The day after Governor Romney selected Congressman Paul Ryan as his running mate, David Axelrod, senior adviser to the Obama campaign, said, “There’s no doubt that I think the appointment … has thrilled the base of the Republican party — the Tea Party Republicans, the social conservatives because Congressman Ryan is a certifiable right-wing ideologue.”
I noticed that Axelrod chose to pronounce the word “ideologue” as “IDIOlogue” as in idiot as opposed to “IDEOlogue” as in idea, which according to all the dictionaries is the correct pronunciation. The subtle nastiness in word association is intentional, believe me.
Later that day at a campaign stop in Council Bluffs, Iowa, Obama echoed his advisor almost word for word when he said, “This weekend, my opponent chose as his running mate the ideological leader of the conservative Republican agenda. He is an articulate spokesman for Governor Romney’s vision, but the problem is that vision is one which I fundamentally disagree with.”
It appears the Obama campaign wants to make “ideology” a dirty word. That’s interesting since the definition of ideology is: “The body of beliefs that guides a person, institution, or group.” So in other words, if you do not have an ideology, then literally you have no core beliefs to guide you. Gee, that sounds to me like being an “ideological leader” as Obama has described Ryan, is actually a very GOOD thing.
Ryan’s core beliefs are no secret: free market capitalism, smaller federal government, lower taxes, increased individual liberties, and strong Constitutional adherence to our founding principles which are based on the belief that our rights were God-given, not government given. His ideology has been shaped by the writings of Milton Friedman, F.A. Hayek, and Ayn Rand, as well as the Reagan presidency. Gov. Romney’s ideology is of the same stripe, which is why he chose Ryan.
In a recent column George Will observed the following: “When Ryan said in Norfolk, ‘We won’t replace our Founding principles, we will reapply them,’ he effectively challenged Obama to say what Obama believes, which is: Madison was an extremist in enunciating the principles of limited government — the enumeration and separation of powers. And Jefferson was an extremist in asserting that government exists not to grant rights but to ‘secure’ natural rights that pre-exist government.”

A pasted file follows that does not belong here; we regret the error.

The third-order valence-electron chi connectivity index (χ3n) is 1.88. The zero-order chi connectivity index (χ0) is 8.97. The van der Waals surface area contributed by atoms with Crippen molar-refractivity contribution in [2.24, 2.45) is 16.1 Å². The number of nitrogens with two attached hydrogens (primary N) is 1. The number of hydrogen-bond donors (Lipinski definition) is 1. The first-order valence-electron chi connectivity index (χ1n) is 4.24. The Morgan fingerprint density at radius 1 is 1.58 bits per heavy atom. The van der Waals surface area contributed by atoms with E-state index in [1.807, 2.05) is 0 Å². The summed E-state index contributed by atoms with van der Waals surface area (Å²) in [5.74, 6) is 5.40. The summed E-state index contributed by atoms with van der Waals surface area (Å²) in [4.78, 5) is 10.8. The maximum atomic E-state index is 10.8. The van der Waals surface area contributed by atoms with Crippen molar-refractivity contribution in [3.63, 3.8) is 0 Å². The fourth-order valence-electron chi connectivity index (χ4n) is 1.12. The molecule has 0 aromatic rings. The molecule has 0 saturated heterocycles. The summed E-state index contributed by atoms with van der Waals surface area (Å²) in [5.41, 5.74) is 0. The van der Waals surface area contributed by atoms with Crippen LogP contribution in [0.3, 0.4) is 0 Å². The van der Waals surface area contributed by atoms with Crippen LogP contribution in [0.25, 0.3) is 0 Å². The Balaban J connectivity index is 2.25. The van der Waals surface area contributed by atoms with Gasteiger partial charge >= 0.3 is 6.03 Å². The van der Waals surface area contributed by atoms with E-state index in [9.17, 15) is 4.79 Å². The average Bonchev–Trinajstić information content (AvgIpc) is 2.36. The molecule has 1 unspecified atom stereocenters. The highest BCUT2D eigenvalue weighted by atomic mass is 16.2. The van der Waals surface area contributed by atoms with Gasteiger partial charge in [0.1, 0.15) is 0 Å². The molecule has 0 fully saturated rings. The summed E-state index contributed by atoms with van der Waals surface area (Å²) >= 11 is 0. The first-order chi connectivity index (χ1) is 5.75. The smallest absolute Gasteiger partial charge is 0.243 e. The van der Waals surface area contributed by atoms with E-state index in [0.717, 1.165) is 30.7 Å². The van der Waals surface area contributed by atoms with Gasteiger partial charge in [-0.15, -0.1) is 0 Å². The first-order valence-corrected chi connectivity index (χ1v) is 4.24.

It doesn’t get more “extremist” and “ideological” than when Thomas Jefferson wrote:
“We hold these truths to be self-evident, that all men are created equal, that they are endowed by their Creator with certain unalienable Rights, that among these are Life, Liberty, and the pursuit of Happiness.”
The real irony in Obama using ideology in negative terms to describe his opponents is that he himself is an ideologue. The difference being, of course, the particular ideology that he clings to, i.e. social justice, redistribution of wealth, larger government, weaker military, more welfare programs, and a revisionist attitude to the Constitution.
As stated in his own autobiography, Obama’s inspirational mentor was Communist Party member, Frank Marshall Davis. Other influences have been community organizer and author of Rules for Radicals, Saul Alinsky; The Weather Underground terrorists Bill Ayers and Bernardine Dohrn; and the America-hating Rev. Jeremiah Wright.
As you can see then, ideology is in the eye of the beholder. A couple of presidencies ago, Bill Clinton rationalized to a grand jury (with a straight face) why he wasn’t lying when he said “there is nothing going on between us,” with regard to Monica Lewinsky: “It depends on what the meaning of the word ‘is’ is.” Obama’s words, “Hope and Change” are just as vague. These are words that can mean anything you want them to mean.
You can “hope” for traditional American values and renewed American Exceptionalism or you can “hope” for a socialistic welfare state. You can “change” America back into that once shinning city on the hill where anything is possible for those willing to work for it, or you can “change” America into a food stamp, entitlement society with government control over every aspect of our lives.
President Reagan famously asked, “Are you better off today than you were four years ago?” Although that is very much a valid question once again, a much graver question might now be, is the United States of America a better country today than it was four years ago? Is America stronger? Are prices lower? Are jobs more plentiful? Are our cities more prosperous? Are you more secure? There’s no question that this is an election not of men, but of competing ideologies. Which America do YOU want?